StillSecures Safe Access 5.0 is a complete, flexible network access control solution that has the potential to accommodate tomorrows technology advances.
Safe Access 5.0, which started shipping in October 2006, is competitively priced at $20 per IP address for a 2,500-user deployment. Safe Access can run on commodity servers, and, in its simplest in-line protection mode, it requires no changes to network switching or routing configurations.
While these factors combine to keep the initial deployment costs low, Safe Access does provide the full range of NAC features that are needed to go from an initial installation to an advanced 802.1x authentication environment with clusters of StillSecure Enforcement Servers.
As with most of the maturing products in the NAC category, Safe Access 5.0 supports a wide range of Microsoft Windows versions, from Windows 98 to Windows Server 2003. Company officials indicated that support for other operating systems, including Linux and Apples Mac OS X, are planned for a future release of the product.
While Safe Access 5.0 can support 802.1x and DHCP (Dynamic Host Configuration Protocol) enforcement, we started our pilot review as we think most organizations will: by installing a single, in-line server installation.
Weve taken to heart the advice given repeatedly at the recent RSA Conference: Dont boil the ocean as the first step of a NAC implementation. While its a good idea to begin with a limited deployment and to keep it simple, the end goal should be to implement a system that can provide robust posture checking along with smooth user remediation.
We spent most of our evaluation time setting up conditions that would require endpoints to be quarantined. For our in-line installation, we used the straightforward Web-based administrator interface to specify an IP address list of servers that provided access to remediation services.
In our case, this was an update to the latest anti-virus update of Symantecs Norton Internet Security 2007. Safe Access 5.0 comes with several Symantec services already configured.
The product itself is quite safe to use in departments with large numbers of network administrators. We were able to easily configure a variety of administrative user roles: from those restricted to view-only for the enforcement cluster for which they were responsible to a system administrator role that had all permissions available.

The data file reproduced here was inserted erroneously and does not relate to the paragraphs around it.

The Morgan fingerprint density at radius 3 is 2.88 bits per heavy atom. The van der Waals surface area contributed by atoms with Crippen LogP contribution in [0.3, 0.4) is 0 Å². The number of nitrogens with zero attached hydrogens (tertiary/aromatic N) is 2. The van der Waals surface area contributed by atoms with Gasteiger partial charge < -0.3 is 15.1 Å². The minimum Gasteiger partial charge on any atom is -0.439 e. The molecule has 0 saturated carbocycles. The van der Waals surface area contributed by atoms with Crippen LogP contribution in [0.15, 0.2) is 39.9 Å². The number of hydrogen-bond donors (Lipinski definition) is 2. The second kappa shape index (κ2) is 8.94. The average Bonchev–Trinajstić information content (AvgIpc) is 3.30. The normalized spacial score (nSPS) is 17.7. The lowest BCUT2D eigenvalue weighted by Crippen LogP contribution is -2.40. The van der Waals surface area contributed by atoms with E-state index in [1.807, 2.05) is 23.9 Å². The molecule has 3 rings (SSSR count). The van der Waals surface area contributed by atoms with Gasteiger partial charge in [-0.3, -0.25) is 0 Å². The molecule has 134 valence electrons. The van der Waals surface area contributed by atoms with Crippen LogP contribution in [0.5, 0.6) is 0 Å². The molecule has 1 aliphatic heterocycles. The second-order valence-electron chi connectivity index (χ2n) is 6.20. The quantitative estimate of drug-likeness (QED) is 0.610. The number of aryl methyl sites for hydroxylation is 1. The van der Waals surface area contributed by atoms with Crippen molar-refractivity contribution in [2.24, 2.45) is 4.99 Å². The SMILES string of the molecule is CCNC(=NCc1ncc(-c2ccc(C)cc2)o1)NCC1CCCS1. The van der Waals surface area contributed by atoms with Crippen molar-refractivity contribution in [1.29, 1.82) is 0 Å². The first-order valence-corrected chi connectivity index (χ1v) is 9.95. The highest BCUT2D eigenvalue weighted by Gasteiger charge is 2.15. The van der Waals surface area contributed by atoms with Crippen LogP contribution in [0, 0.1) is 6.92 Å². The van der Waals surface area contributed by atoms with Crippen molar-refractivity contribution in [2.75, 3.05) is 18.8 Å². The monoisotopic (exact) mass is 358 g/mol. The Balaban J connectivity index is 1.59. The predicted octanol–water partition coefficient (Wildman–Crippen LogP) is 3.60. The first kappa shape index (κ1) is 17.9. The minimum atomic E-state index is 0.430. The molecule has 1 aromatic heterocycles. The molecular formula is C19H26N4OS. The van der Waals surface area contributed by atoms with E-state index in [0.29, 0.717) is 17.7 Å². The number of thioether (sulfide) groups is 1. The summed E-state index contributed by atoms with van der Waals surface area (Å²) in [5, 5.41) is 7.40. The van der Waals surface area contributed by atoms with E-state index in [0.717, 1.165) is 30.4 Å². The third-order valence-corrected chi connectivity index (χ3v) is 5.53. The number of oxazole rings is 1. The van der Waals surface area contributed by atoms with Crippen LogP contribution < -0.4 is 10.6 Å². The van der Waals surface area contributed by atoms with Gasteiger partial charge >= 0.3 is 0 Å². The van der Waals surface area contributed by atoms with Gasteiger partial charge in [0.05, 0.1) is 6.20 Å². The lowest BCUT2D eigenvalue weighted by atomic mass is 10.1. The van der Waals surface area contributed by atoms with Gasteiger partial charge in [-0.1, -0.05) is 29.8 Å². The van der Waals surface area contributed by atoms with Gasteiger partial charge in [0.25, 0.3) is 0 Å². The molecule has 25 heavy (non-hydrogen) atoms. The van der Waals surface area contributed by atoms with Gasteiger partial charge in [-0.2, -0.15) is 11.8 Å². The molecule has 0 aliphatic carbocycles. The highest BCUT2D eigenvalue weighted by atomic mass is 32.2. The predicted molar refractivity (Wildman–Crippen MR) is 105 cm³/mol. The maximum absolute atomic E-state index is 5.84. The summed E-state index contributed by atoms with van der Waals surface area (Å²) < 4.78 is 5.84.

It is important to look for limited administrative privileges in NAC products to ensure that admins themselves are prevented from creating security gaps.
Access policies determine the requirements that must be met by an endpoint to get a clean bill of health and access to the network. In our most stringent tests, we were able to successfully flunk endpoints that missed only one among several tests. We successfully checked for installed services packs and hotfixes; the presence of approved software; and the absence of worms, viruses, Trojans and unauthorized peer-to-peer software.
StillSecure provides tests, updated automatically every hour, to enforce access policies. We were able to override the hourly cycle and manually check for tests, although we found the hour window sufficient for keeping current.
We were especially impressed with the testing and remediation process provided by Safe Access 5.0. When our remote access clients connected via our VPN, they were first subjected to a scanning process that we configured with the help of StillSecure field support.
IT managers should be aware that Safe Access 5.0, like several other NAC products, sometimes requires that Microsofts Internet Explorer browser settings—and similar settings in other browsers—be set to some setting other than "high" security for scanning to work correctly.
Because this requirement is in place only for agentless scanning and for first-time agent installation, we think the risks are worth the payoff.
That said, its hard to see how effective NAC can be without agent software. We suggest that IT managers factor the cost of agent installation and maintenance into any proposed NAC implementation, no matter how rosily the salesperson speaks about agentless machine scanning.
Administrators should note that some older devices are unlikely to be able to use the 802.1x supplicant that is emerging as a requirement for the most secure internal networks. Handling such devices should therefore be considered part of any NAC pilot.
In our tests of Safe Access 5.0, we were able to use static IP addresses combined with MAC addresses to allow unscannable machines onto the network. This is a technique similar to that used by Cisco Systems Network Admission Control product. Its an effective workaround, especially since Safe Access, like other NAC products, has the power to deny network access.
Technical Director Cameron Sturdevant can be reached at firstname.lastname@example.org.